What is the single most important thing that I have taken away from ITC?

ITC has been really interesting and not at all what I expected.

Why?

After missing ITC in my first year and hearing lots of moaning about it for the last two years, I was a little worried about having to sit this paper.  However I have actually found that there have been some interesting discussions and topics.  It has been a welcome break from the more technical papers.

Two sources of information that I use to stay “CONNECTED”

The Register.co.uk

I used to work at Sky TV as a junior developer about 15 years ago, this was one of the more popular websites that the developers at Sky used for news,  since then I have read this website for news.

The Register is an independent news site that offers an in-depth, but light hearted view on the tech world.

I believe the content to be reputable largely because I have read the site for an extended period and I generally trust what they write.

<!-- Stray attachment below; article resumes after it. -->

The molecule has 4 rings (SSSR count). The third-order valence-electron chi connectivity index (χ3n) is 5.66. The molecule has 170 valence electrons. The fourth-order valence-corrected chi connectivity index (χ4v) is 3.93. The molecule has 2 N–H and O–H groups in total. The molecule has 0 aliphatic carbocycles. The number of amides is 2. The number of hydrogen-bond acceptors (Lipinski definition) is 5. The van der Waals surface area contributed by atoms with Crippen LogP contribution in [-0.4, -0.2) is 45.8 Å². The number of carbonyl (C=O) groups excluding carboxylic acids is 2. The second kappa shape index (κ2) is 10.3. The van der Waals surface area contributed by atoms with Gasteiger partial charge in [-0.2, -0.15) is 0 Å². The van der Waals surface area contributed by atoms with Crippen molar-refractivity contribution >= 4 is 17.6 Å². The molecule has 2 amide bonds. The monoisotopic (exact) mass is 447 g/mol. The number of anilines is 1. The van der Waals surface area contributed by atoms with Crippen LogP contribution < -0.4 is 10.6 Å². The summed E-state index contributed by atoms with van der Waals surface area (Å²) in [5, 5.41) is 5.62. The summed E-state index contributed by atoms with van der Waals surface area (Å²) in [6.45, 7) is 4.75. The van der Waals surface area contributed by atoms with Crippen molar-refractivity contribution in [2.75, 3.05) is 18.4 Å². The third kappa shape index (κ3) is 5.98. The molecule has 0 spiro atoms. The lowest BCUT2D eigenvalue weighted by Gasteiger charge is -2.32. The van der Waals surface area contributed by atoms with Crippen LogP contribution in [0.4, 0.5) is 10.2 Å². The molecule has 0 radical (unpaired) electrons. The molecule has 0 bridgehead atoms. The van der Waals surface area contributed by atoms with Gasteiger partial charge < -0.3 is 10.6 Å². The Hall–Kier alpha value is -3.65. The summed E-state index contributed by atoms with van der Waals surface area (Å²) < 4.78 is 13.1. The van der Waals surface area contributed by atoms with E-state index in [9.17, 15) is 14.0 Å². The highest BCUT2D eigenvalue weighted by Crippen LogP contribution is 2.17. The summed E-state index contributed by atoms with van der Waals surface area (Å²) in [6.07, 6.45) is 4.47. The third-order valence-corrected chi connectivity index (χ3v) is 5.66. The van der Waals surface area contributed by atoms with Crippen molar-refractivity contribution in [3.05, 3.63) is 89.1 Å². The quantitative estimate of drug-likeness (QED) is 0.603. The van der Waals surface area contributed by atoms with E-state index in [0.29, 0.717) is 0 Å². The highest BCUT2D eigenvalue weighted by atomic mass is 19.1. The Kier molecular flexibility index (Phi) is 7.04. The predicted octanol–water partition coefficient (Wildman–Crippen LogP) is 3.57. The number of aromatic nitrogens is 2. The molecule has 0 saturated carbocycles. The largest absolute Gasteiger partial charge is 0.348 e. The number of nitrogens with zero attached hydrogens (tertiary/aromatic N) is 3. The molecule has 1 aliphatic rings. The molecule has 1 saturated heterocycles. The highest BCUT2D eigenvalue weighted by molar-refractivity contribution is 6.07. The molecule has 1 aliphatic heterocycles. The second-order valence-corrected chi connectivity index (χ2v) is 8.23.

They offer a news service, in addition they perform a wide range of hardware and software reviews and feature articles about tech.

Click Podcast

I have followed the Click Podcast from the BBC for many years.  It’s a great weekly podcast that has a strong following amongst the UK tech community

The podcast covers a good array of tech news and issues, it often features on sustainable tech and third world developments.

The content is obviously repeatable because it comes from the BBC, nuff said.

Click has two presenters who are both widely experienced technology journalists:

Gareth Mitchell – Before Gareth Mitchell joined BBC World Service he was a broadcast engineer. “The people who seemed to be having all the good fun were the creative types in the studios,” and so he swapped engineering for presenting. In his spare time, he lectures in broadcast and written journalism at Imperial College in London.

Bill Thompson – Technology writer Bill was born in Jarrow, grew up in Corby and went to Cambridge University. He still lives and works in Cambridge. Bill began to write for The Guardian in 1990 and in 1994 set up the paper’s website. Two years later he became a freelance writer and has been writing and broadcasting ever since

 

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